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10 things you need to know today: January 14, 2019

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Harold Maass
Lindsey Graham at a press conference
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1.

Graham urges Trump to open government temporarily

Sen. Lindsey Graham (R-S.C.), an outspoken ally of President Trump, on Sunday said he urged Trump to approve temporary measures to reopen the federal government, which enters its 24th day on Monday and already is the longest partial shutdown ever. Trump is refusing to accept any deal on funding federal agencies until Democrats agree to allocate $5.7 billion for his promised wall on the Mexican border. Graham said Trump should agree to reopen shuttered agencies for a limited period, possibly three weeks, to allow talks on border security spending, and declare a national emergency to get money for the wall if no progress is made on a deal. A new Washington Post-ABC News poll released Sunday found that 53 percent of Americans blame Trump for the shutdown, while 29 percent blame congressional Democrats. [Reuters, The Washington Post]

2.

Judge blocks Trump birth-control coverage rules in 13 states, D.C.

U.S. District Judge Haywood Gilliam on Sunday temporarily blocked Trump administration rules that would let more employers refuse to provide free birth control in employee health plans. The ruling blocks the new regulation from taking effect on Monday in 13 states and Washington, D.C., pending the outcome of their lawsuit against it. The Trump administration rule gives a broader range of employers the right to claim exemption from the Affordable Care Act requirement that employer insurance plans provide birth control services. Previously, only explicitly religious groups could opt out due to religious objections. Under the Trump rule, nonprofit groups, for-profit companies, other nongovernmental employers, and schools and universities would have the right to be excused, too. [NBC News]

3.

Report: White House requested military options to strike Iran

President Trump's National Security Council last year asked the Pentagon to provide military options for a strike against Iran, The Wall Street Journal reported Sunday, citing current and former U.S. officials. The request, under the direction of Trump's hawkish National Security Adviser John Bolton, came after a militant group aligned with Iran launched three mortar rounds into an empty lot on the grounds of the U.S. Embassy in Baghdad in September. Nobody was hurt. Then-Defense Secretary James Mattis and other officials were alarmed by the NSC's request, and successfully opposed retaliating. NSC spokesman Garrett Marquis said it's the council's job to present the president with "a full range of options" to protect diplomats and U.S. interests. [The Wall Street Journal, The New York Times]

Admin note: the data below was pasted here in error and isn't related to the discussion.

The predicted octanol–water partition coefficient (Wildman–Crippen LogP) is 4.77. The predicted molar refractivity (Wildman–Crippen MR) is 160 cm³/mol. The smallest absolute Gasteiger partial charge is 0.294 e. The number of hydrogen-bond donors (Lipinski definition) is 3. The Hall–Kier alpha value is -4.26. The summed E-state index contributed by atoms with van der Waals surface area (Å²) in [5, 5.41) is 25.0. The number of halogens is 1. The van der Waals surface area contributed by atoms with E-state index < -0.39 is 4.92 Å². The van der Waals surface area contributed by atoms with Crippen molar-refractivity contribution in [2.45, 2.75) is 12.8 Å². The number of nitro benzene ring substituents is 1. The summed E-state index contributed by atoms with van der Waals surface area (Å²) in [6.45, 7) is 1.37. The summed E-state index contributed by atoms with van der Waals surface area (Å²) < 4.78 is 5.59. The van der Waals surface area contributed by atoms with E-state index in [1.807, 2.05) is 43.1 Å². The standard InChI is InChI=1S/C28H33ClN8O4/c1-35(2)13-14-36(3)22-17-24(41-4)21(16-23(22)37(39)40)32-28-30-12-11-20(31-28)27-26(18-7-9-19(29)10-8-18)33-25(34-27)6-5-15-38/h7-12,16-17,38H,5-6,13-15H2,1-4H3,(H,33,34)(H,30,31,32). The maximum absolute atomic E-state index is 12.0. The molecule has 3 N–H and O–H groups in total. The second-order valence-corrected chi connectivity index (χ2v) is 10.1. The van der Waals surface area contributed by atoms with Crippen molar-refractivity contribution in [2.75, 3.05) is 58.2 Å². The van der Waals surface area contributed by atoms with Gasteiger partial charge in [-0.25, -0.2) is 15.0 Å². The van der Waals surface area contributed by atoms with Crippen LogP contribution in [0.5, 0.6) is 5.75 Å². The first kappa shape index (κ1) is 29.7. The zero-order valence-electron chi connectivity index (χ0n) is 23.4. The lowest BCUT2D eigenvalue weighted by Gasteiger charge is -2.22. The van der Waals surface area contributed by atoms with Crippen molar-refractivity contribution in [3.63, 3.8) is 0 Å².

4.

McCarthy promises 'action' after Steve King's white supremacy remarks

House Minority Leader Kevin McCarthy (R-Calif.) said Sunday that "action will be taken" against Rep. Steve King (R-Iowa) over his questioning of why people find the terms "white nationalist" and "white supremacist" offensive. "I'm having a serious conversation with Congressman Steve King on his future and role in this Republican Party," McCarthy said on CBS's Face the Nation. McCarthy said he would discuss the matter with King on Monday. McCarthy did not specify what actions he might take, but some lawmakers have suggested censuring King or stripping his committee assignments over the comments King made to The New York Times, the latest in a series of remarks on society and immigration that critics have called racist. After his latest comments, he said on the House floor that he isn't "anti-immigrant." [The Hill]

5.

Los Angeles Unified School District teachers set to strike Monday

More than 25,000 teachers plan to go on strike Monday in Los Angeles for the first time in 30 years. Class sizes, hiring of more nurses and counselors, and pay are among the sticking points. The district on Friday offered a 6 percent raise spread over two years; the union wants 6.5 percent to take effect all at once. The district is the nation's second largest, with 694,000 students. District officials said schools would remain open, staffed by substitutes and administrators. The showdown in blue-state California follows walkouts that hit the red states of West Virginia, Kentucky, Oklahoma, and Arizona last year. United Teachers Los Angeles secretary and negotiations team co-chair Ilene Inouye said the strike "is a last resort." [Politico, NBC Los Angeles]